Whatever the truth of that, one of the consoling, and anchoring, thoughts has been to relate what I've been going through to the Cross, a sensible reflection given that it was all happening over Holy Week and Easter. Our own small sacrifices and mortifications are reflected in the great sacrifice of Good Friday and, just as that was utterly transformed by the great working of God into triumph and transcendence, so our lesser deaths can, if we nail them to the Cross and put them into the Tomb with Jesus, be the points of takeoff for new insights and change. Nothing comes to life except first it dies. I have never felt my weakness as I have done over the last few weeks, but God became weak so that our infirmities might be carried up and made the means of victory. I believe there is a reason why someone of my inadequacies and inabilities has been placed in this impossible vocation. I am not sure yet what it is, and may not be for years, but even if, if, the Church made in human terms a mistake ordaining me, God will still take the offering and work with it. And so I have to pray, always, and learn to be thankful for my mortification, because if I do not discover how to die joyfully I will not be able to live as I should.

Saturday, 7 April 2012

An Unusual Request

Some weeks ago I was visiting the greengrocer's in Hornington when I met the gentleman who's opened the new fish shop on the other side of the road: he's a West Indian from a Methodist background. He asked whether I would bless the shop and so yesterday, having gained the permission of His Grace the Rector of Hornington, I did so. The owner was there, a friend of his, and, as I discovered when I looked round, three members of my congregation who turned up after the Walk of Witness, and a bemused customer.

Mr Fish Shop insisted I have a gift in thanks, which was a bit of swordfish he prepared with lemon juice and herby marinade ('Salt it for half an hour, cover it and cook it in the oven for 20 minutes and have it with some mash, that's all you need'), and some dressed crab from Cornwall. He also gave me £20 for the church - 'I had prayers said in my old shop elsewhere and promised to give something to the church but never did, so this is paying ma debts'.

The swordfish was lovely.

Witness

In previous years I've had a bit of trouble with the ecumenical Good Friday Walk of Witness through Hornington. Last year it was my own turn to lead it and we walked in silence which improved matters hugely; this year was OK and in fact rather more people attended than has been the case for a while, and we got a lot of not-hostile attention along the High Street. As we came up Bridge Street the gentleman who does most of the organising and always leads with a remarkable portable amplifier strapped to his chest for the assistance of whichever clergyperson is presiding, started up a particularly sugary and repetitious Taizé chant which, combined with my overall mental state and the especially voluble Baptist directly behind me who wouldn't shut up, almost made me give up and leave. But the music soon shifted to something more appropriate and I stayed.

However I pondered the significance of what we're doing. Christians insist on publicly remembering a single, immensely violent event on a sunny Bank Holiday when everyone else is enjoying themselves; certainly most of my friends, to judge by Facebook which is the measure of all things, were doing and describing a variety of lighthearted activities while I was deliberately and voluntarily turning my mind to pain and horror.

The relationship between these different modes of feeling and thinking is complex. Our natural human tendency is to avoid the painful and problematic, quite understandably and rightly, and yet our understanding of who we are, what we are capable of, and what life can include, is superficial and incomplete if we spend all our time avoiding such dark elements of our common experience - and perhaps that even encourages us to avoid those who suffer, or misjudge them. As always, in my opinion the Church has down the centuries got this wrong: but I think, by contrast with the heathen world growing up around it, the truth and rightness of the sacrifice of Christ is becoming clearer than ever.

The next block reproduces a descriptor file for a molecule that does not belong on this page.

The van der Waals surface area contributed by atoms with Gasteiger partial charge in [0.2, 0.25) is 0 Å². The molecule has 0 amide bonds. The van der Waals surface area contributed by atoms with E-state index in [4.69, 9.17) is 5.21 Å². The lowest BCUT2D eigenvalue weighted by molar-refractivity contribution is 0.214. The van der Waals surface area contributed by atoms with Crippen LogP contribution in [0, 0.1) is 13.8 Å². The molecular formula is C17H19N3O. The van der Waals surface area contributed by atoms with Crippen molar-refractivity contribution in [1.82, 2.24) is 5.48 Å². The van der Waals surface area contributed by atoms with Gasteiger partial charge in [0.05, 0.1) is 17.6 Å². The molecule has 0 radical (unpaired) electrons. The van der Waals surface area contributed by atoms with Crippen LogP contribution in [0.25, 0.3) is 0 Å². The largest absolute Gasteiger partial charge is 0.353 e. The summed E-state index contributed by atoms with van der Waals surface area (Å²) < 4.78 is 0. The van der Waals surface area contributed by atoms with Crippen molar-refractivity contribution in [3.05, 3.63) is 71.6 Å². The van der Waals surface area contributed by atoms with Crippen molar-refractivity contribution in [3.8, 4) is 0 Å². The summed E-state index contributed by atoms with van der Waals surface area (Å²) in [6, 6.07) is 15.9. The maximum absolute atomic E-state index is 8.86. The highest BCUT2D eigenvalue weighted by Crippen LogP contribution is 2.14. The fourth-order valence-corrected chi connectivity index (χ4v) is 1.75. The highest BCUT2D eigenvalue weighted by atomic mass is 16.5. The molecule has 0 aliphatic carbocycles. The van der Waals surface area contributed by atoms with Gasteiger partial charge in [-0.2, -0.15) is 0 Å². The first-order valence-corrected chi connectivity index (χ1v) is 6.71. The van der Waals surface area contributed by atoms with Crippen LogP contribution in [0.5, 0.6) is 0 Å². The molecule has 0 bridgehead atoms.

A Piece of Paper

It's Easter Eve, and the faculty arrived today. I was warned that there were 'conditions', which turned out to be: That the Diocesan Advisory Committee should approve the final design of the flooring in the church (which they already have); and That if the stackable benches are not in use they should be put in a place where they are not obtrusive. All I will say about that is '!'

I will analyse all my feelings (doubtless obsessively) after Easter but, after a while as my reactions are usually delayed, it improved my mood quite beyond measure. One big push, and Easter will be complete.

Tuesday, 3 April 2012

Road to Calvary

People have been rather concerned about my last post. So was I, really. There's no need for any immediate worry, but it is a dire time: I'm not a depressive, I always desribe myself as a Melancholic because I've never been put out of action by sorrow as true depressives are. And Melancholy isn't always a negative thing. Nevertheless there is a long-term issue in that I am fundamentally an introvert doing a job which demands extroversion, and that will not go away: most of the time I'll be able to manage, but occasionally the contradiction will inevitably get the better of me. The current problem isn't that, it's the acute one of waiting for the faculty to be approved, and not knowing when that will be or what impact the delay will continue to have on the life of the church. Any more weddings or events to screw up? Or will the delay go on so long that our original quotations expire and we won't be able to afford increased costs? Every day at least ten people ask me 'Anything happened?' and I have to give the same answers.

Some time in the night I woke up crying having dreamt that the Chancellor rejected our faculty, not for any legal technicality which could be quickly corrected, but because he didn't approve of the whole scheme. The dark, dog hours are no time for clear thinking but I was doing some distinctly unclear thinking at that point. Having got up properly, I didn't really calm down for an hour; my usual prayer time reminded me of Christ's journey to Calvary which he undergoes this week, and how our own trials are taken up within his, and also of the fine people of Swanvale Halt church and how my job is somehow to take them through problems, not run away from them as I am tempted to do. Presiding at the Mass also settled me this morning - strange how sometimes you preach to yourself as much as anyone else.

Today's acute problem was probably caused by Tuesday being the day I call the Registry to see whether they've heard from the Chancellor. He has returned the paperwork, but they haven't had a judgement which usually arrives by email. That's a better answer than I feared, but still leaves the conclusion horribly open.